By C.J. Hirschfield
Throughout the world, the phrase “Oakland football” conjures up images of Raider Nation, fans who glory in looking as terrifying and tough as they can. But while the Raiders are gone, the Laney College Eagles are still flying high. And thanks to the latest season of a popular Netflix series, a new image of the city’s football can emerge: A kinder, gentler one, that better reflects what we locals call Town Love. And the coach is Hella Oakland, focusing on community and guiding his scrappy (read that working-class) team members to be successful—in sports, and in life.
Do you remember a short film called Creature Comforts?
Stop motion clay animated zoo animals were given voice by a series of non-actors in series of “man on the street” type interviews where they talk about the advantages and disadvantages of living in a zoo. In 1991 the film won an Academy Award for director Nick Park and Aardman Animations.
They are back.
By Mandy Feder-Sawyer
A once remote, rural, largely unknown California mountain town now lives in infamy worldwide.
In Ron Howard’s documentary, Rebuilding Paradise, the audience is along for the entire ride – the harrowing and horrific drive through the flames to a community grappling to find its place in the aftermath of the deadliest fire in California history.
By Dennis Bartok
I was very saddened to hear of the passing of Olivia de Havilland, and it immediately brought to mind memories of a wonderful and unexpected afternoon I spent touring old Hollywood with her in June, 2002.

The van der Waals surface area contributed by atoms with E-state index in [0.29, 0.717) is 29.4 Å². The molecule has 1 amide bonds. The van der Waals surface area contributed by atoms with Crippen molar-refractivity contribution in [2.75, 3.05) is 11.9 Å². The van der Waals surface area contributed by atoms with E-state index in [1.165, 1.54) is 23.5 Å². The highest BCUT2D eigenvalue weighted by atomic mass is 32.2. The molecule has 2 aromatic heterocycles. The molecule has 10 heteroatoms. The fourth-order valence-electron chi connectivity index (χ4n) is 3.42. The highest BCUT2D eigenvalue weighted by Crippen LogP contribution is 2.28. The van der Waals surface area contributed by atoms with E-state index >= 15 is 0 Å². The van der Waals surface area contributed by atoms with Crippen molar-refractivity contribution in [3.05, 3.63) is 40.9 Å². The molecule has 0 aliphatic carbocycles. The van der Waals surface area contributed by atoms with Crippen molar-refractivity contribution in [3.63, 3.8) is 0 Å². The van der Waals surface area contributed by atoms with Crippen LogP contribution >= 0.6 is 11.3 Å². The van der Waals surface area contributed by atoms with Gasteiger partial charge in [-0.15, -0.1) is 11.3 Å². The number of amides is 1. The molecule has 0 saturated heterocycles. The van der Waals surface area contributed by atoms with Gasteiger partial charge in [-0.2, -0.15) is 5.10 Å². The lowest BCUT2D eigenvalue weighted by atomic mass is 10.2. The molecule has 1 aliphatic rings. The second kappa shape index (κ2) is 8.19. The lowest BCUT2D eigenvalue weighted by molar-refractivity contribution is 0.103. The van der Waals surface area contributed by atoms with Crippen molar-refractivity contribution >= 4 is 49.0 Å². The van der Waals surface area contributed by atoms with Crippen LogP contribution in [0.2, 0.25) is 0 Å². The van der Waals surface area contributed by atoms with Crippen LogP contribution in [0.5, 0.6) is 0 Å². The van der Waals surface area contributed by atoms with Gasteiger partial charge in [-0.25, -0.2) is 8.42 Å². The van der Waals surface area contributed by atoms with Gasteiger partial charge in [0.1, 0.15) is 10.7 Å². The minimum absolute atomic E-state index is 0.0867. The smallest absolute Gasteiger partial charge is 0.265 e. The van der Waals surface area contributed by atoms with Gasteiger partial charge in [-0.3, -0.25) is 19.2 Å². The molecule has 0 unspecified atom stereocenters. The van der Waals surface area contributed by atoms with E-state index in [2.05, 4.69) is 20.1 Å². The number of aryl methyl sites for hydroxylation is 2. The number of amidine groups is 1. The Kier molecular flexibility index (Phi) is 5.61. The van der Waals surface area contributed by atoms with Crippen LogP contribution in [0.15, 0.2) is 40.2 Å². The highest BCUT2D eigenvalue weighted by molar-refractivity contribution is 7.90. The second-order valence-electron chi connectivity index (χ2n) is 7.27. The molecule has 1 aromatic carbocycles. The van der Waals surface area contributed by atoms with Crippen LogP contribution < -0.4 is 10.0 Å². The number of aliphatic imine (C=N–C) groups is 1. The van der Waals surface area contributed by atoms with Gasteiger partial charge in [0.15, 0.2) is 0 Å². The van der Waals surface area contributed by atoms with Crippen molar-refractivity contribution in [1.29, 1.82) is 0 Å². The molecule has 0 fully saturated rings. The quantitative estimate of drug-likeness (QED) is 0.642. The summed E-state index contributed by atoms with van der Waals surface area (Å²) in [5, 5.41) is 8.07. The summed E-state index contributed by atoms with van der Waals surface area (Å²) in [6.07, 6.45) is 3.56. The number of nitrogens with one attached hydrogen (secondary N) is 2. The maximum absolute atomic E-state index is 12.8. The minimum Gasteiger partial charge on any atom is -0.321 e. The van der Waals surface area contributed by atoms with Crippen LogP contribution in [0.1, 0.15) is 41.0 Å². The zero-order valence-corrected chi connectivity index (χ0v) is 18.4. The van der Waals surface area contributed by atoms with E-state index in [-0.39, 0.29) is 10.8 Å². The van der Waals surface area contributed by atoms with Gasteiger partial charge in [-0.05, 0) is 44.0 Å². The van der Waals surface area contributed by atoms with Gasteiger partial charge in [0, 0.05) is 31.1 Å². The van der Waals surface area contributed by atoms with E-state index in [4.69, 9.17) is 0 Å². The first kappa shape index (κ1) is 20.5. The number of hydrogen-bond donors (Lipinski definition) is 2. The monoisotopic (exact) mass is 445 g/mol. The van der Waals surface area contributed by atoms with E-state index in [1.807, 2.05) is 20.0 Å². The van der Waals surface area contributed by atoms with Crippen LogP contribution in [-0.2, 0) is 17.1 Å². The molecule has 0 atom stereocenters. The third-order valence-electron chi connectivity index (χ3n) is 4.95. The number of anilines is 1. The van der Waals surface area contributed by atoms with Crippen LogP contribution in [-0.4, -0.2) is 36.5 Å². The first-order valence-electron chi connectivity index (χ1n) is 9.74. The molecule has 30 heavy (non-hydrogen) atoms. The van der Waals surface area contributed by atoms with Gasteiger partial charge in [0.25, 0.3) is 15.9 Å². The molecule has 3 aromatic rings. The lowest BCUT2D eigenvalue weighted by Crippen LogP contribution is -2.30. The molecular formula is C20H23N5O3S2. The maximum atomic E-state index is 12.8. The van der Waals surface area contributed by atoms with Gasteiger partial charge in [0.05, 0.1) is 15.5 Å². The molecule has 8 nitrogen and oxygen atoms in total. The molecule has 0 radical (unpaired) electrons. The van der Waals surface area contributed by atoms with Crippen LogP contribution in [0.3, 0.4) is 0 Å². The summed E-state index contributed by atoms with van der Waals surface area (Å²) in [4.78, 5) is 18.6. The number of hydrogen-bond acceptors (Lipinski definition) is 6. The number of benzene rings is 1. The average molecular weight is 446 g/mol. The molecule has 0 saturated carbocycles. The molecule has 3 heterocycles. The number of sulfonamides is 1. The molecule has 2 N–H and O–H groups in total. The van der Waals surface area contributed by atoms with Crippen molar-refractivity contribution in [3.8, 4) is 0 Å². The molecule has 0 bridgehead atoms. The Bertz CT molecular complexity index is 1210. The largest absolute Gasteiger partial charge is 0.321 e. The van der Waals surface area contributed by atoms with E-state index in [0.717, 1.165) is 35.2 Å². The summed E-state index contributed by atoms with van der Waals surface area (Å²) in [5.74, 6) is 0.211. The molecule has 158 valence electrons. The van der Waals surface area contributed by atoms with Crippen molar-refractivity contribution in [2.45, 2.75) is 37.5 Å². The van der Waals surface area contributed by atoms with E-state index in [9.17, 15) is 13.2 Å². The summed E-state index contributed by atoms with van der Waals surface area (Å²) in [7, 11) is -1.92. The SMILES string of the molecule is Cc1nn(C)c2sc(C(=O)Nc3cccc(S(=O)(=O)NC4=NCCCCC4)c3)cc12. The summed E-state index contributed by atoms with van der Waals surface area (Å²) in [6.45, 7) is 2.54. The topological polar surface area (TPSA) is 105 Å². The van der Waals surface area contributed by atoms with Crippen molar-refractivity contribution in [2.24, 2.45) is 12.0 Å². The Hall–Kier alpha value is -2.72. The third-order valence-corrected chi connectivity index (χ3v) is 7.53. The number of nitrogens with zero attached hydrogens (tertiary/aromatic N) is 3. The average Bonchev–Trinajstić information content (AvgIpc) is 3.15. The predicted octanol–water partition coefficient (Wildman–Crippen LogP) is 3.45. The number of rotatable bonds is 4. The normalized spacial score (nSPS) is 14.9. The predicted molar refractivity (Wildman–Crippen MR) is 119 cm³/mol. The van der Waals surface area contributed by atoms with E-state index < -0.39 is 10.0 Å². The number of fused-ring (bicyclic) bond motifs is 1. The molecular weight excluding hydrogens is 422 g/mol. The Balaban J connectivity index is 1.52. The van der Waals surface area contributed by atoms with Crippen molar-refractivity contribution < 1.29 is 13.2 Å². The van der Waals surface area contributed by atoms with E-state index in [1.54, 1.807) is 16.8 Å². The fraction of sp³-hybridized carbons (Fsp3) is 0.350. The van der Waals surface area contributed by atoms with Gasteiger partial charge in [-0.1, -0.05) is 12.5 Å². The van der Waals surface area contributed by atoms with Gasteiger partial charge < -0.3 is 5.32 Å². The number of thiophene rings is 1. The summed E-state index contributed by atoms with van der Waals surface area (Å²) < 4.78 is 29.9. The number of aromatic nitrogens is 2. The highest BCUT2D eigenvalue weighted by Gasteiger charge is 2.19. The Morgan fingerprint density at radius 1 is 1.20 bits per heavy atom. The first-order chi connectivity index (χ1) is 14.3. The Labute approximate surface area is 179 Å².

By C.J. Hirschfield
They ride all forms of public transit, lug around pounds of paper, eat on the run, stay in modest hotels where they practice alone in front of the mirror, and lament all of the time they have to spend away from their families. They are the unsung human rights superheroes, and the new documentary The Fight powerfully– and engagingly–tells not only their stories, but of four major court cases that have the potential to upend our most cherished and hard-fought rights.
By Gary Meyer
Celebrate African American cinema and the African cultural Diaspora through a diverse collection of films – from emerging and established filmmakers. The San Francisco Black Film Festival presents movies reinforcing positive images and dispelling negative stereotypes while providing cinema artists from the bay area in particular and around the world in general, a forum for their work to be viewed and discussed.
For more than 20 years audiences have gathered to experience these movies but this year the festival has been reinvented as “Virtually, It’s Possible” uploading new movies twice a day through August 2, 2020 on the San Francisco Black Film Festival website.